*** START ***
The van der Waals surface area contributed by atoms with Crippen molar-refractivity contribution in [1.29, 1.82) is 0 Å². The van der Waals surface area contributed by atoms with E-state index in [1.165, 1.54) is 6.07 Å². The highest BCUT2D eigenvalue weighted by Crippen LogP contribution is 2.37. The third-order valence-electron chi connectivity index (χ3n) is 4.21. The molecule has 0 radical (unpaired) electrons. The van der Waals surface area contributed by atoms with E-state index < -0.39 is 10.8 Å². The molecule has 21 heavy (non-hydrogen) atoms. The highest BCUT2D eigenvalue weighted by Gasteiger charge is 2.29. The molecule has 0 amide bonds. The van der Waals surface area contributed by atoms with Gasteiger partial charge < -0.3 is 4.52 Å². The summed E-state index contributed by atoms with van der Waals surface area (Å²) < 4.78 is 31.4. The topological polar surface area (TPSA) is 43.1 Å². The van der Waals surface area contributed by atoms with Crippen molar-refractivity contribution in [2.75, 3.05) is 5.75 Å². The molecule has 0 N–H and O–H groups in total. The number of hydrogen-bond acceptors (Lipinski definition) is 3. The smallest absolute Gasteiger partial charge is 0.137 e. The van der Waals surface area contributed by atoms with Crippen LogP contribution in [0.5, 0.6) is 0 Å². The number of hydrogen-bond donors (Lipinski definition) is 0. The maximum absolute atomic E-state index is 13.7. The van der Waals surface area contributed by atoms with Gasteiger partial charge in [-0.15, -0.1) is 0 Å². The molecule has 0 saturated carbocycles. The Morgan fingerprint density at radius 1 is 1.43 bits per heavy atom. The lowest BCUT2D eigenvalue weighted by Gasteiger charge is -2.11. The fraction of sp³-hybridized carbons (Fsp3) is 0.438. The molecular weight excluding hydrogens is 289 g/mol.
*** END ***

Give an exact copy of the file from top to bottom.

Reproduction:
The van der Waals surface area contributed by atoms with Crippen molar-refractivity contribution in [1.29, 1.82) is 0 Å². The van der Waals surface area contributed by atoms with E-state index in [1.165, 1.54) is 6.07 Å². The highest BCUT2D eigenvalue weighted by Crippen LogP contribution is 2.37. The third-order valence-electron chi connectivity index (χ3n) is 4.21. The molecule has 0 radical (unpaired) electrons. The van der Waals surface area contributed by atoms with E-state index < -0.39 is 10.8 Å². The molecule has 21 heavy (non-hydrogen) atoms. The highest BCUT2D eigenvalue weighted by Gasteiger charge is 2.29. The molecule has 0 amide bonds. The van der Waals surface area contributed by atoms with Gasteiger partial charge < -0.3 is 4.52 Å². The summed E-state index contributed by atoms with van der Waals surface area (Å²) < 4.78 is 31.4. The topological polar surface area (TPSA) is 43.1 Å². The van der Waals surface area contributed by atoms with Crippen molar-refractivity contribution in [2.75, 3.05) is 5.75 Å². The molecule has 0 N–H and O–H groups in total. The number of hydrogen-bond acceptors (Lipinski definition) is 3. The smallest absolute Gasteiger partial charge is 0.137 e. The van der Waals surface area contributed by atoms with Crippen LogP contribution in [0.5, 0.6) is 0 Å². The number of hydrogen-bond donors (Lipinski definition) is 0. The maximum absolute atomic E-state index is 13.7. The van der Waals surface area contributed by atoms with Gasteiger partial charge in [-0.15, -0.1) is 0 Å². The molecule has 0 saturated carbocycles. The Morgan fingerprint density at radius 1 is 1.43 bits per heavy atom. The lowest BCUT2D eigenvalue weighted by Gasteiger charge is -2.11. The fraction of sp³-hybridized carbons (Fsp3) is 0.438. The molecular weight excluding hydrogens is 289 g/mol.